At least two
Make sure he’s at least with one other animal, and if it’s not a horse, it could very well be a donkey, pigs, or goats. But if they are two horses, ideally an area of two hectares should be considered.
However, two of them can live on one hectare. In this case, it will then be necessary to provide them with forage or concentrated feed in addition, because they will not have enough grass in the meadow to feed themselves.
Optimize the plot
If you have a sufficiently large area, you can for example install a wire to separate the meadow into two plots: your horses will then stay in the first half and can graze at will. During this time, the grass on the other half will grow back. Then, you will alternate and pass the two horses on the other half, to allow time for this surface to be reconstituted. But don’t leave your horses for more than 15 days on the same plot.
Find the ideal meadow
How to choose the right land?
How to choose the right ground to accommodate your quadruped?
There are already certain exclusion criteria to respect: avoid the too steep ground, in which an old horse would have difficulty moving or could slide for example, as well as muddy or marshy soils, which among other things promote scabies. mud.
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Then from a practical point of view, choose a place that is not too far from your home, because you will be visiting it daily. Beyond 10 kilometers distance, the round trips will cost you time. If possible, aim for a field in the immediate vicinity of trails to go for a ride with your mount; you will be able to combine the useful with the pleasant. And if you plan to take lessons at an equestrian center, you will need to invest in a van or trailer to transport it there: in this case, do not stray too far from the nearest equestrian center!
Water for the horse in the meadow
A horse drinks on average between 30 and 40 liters of water per day (more during hot weather). This is a critical point for your horse: he must have an unlimited source of clean water, easily accessible on the plot.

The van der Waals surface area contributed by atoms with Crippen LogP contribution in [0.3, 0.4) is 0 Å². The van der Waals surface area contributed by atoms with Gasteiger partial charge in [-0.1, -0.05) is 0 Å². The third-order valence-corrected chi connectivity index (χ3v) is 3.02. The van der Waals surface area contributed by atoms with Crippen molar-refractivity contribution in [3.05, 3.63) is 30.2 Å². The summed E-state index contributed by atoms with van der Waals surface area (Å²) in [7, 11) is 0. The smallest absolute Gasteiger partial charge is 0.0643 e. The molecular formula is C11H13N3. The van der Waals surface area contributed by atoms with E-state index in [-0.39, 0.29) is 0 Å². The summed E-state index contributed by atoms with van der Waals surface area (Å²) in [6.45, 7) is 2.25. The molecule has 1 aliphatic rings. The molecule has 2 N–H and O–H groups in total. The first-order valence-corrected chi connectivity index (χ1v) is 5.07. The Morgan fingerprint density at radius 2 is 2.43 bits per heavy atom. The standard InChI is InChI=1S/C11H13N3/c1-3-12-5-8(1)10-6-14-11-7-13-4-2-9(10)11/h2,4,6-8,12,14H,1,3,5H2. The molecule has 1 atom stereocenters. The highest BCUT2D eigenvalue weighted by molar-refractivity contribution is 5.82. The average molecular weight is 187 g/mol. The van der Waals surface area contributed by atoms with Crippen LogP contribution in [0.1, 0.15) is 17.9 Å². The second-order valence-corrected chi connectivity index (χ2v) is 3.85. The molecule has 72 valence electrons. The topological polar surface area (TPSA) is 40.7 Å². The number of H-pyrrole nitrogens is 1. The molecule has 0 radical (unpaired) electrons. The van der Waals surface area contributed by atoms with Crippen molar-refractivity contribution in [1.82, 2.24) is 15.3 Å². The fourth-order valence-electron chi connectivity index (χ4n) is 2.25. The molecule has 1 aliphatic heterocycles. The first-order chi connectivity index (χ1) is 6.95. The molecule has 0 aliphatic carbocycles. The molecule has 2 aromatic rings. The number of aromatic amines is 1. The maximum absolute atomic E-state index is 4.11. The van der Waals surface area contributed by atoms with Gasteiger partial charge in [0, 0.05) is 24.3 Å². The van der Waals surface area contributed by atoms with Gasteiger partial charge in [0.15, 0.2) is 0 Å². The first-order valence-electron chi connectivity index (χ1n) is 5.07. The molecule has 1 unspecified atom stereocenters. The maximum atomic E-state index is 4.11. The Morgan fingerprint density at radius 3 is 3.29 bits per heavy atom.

The transport of water cans on the plot is restrictive: putting them in the car or trailer, unloading them, and filling the drinking trough is not the most pleasant. And this water chore requires diligence to water your darlings. We, therefore, recommend that you request a water meter to make your life easier and to benefit from the water on site. You can then fill and clean the watering trough, but also rinse the limbs of your horses and pass the jet through the round of loin when the ground is too dry.
Installations to be planned on the meadow
The horse meadow shelter and the hut
Perhaps the most essential of all facilities is a horse meadow shelter. Your horse can take shelter there to take shade, avoid flies and other horseflies which annoy him, and protect himself from bad weather.
Do not forget also to install a hut to store hay and store equipment and tools for the maintenance of the field and the horses. Make sure it is locked to protect you from theft!
Loin ring, beam, and hay rack
There is not only idleness in life: install their round of loin so that the horses can work. You will then have to choose a diameter of 15, 18, or 20 meters depending on their size and the gaits you want to work on. Likewise, you can install a beam to tie your horses to it, as well as a hay rack for the fodder supply.